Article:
By Reed Mercado
In a recent decision from the California Court of Appeals entitled Jolley v. Chase Home Finance, LLC, the Court severely curtailed lenders’ ability to dispose of lender liability claims on summary judgment, thereby adopting a marked departure from existing law. In so doing, the Court admonished lenders that the “world [has been] dramatically rocked in the past few years by lending practices colored by short-sighted self-interest.”
In the wake of Jolley, lenders need to be extremely careful about how they communicate with defaulted borrowers and how they exercise their remedies. Otherwise, lenders will be far more likely to face juries on lender liability claims, as well as an increase in frequency with which such claims are asserted against them.
Jolley should be a familiar story: (1) Jolley obtained a construction loan, (2) he then defaulted, (3) he then requested a loan modification, (4) Chase decided not to modify the loan and instead pursued foreclosure, and (5) on the eve of foreclosure, Jolley filed a lawsuit alleging that Chase was guilty of, among other things, fraud, breach of contract and negligence. Chase filed a successful motion for summary judgment at the trial court level.
The Court of Appeals reversed, holding that Chase’s statements to Jolley that the requested modification was “highly probable”, “likely” and “look[ed] good” were not just opinion and could be fraudulent. The Court further held that such statements could be sufficient to bind Chase to enter into a modification. These holdings precluded the grant of summary judgment for Chase on the borrower’s fraud and breach of contract claims.
The Court of Appeals then reversed an entire body of case law that favored Chase on Jolley’s negligence claim. The Court held that the determination of whether a lender can be liable for negligence is a question of fact. As a consequence, lenders may no longer be able to dispose of a disgruntled borrower’s negligence claims at the summary judgment level.
Even more troublesome was the fact that the Court relied on legislation primarily directed to consumer loans, some of which will not go into effect until 2018, as a potential basis for a finding of negligence in the commercial loan context. That legislation will, among other things, require lenders to provide defaulted borrowers with a “single point of contact” for all matters related to the loan, and prevents lenders under certain circumstances from “dual-tracking” (i.e., simultaneously pursuing foreclosure while negotiating a modification).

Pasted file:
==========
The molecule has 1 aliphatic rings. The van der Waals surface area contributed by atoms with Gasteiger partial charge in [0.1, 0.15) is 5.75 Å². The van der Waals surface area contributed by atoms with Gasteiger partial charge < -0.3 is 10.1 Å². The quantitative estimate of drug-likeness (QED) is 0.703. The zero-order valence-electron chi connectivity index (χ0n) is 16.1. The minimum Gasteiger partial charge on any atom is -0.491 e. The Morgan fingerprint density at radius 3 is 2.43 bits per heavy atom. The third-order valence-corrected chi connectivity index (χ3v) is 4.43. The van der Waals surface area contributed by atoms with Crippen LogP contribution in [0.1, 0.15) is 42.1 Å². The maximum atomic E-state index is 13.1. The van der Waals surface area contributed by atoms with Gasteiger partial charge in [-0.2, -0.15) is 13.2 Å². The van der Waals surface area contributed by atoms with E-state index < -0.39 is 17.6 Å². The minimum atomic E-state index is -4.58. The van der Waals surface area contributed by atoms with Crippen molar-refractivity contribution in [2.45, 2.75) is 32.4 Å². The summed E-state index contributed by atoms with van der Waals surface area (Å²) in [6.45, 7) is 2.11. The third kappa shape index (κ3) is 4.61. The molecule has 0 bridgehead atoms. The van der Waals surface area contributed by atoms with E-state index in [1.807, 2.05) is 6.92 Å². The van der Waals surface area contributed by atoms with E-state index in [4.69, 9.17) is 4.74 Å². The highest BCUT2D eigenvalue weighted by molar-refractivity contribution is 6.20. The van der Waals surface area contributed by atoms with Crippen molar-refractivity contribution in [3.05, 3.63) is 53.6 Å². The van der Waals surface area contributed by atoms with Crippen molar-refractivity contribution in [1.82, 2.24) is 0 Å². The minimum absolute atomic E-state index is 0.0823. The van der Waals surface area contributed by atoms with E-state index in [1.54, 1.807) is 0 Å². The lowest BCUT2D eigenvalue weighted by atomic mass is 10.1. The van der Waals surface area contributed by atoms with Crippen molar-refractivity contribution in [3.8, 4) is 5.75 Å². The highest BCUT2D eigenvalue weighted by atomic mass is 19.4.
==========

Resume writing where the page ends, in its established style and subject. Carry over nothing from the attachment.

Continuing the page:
Jolley is cause for much concern in the lending community. Chase has already filed a request for rehearing, and may appeal the decision to the California Supreme Court if the request is denied.
Thus, while the final chapter in this litigation has yet to be written, we encourage lenders to consider adopting the following practices to mitigate its impact:
- First, although pre-dispute jury trial waivers are ineffective in California, lenders and borrowers can enter into “judicial reference” agreements at any time that may require a borrower to litigate in front of a retired judge or attorney rather than a jury.
- Second, if a potential modification is to be discussed, the lender should insist that the borrower first execute a pre-negotiation agreement, in which the borrower acknowledges, among other things, that there is no modification unless and until all necessary approvals have been obtained and all loan modification documents have been duly executed.
- Finally, once a borrower defaults, lenders need to be extremely careful about their communications with the borrower. Phone calls and meetings should be summarized in confirmatory letters or e-mails, and all contemplated written communications from the lender should be vetted by counsel before delivery to the borrower.
Geraldine A. Freeman, Practice Group Leader
Alan H. Martin, Practice Group Leader
Todd L. Padnos, Editor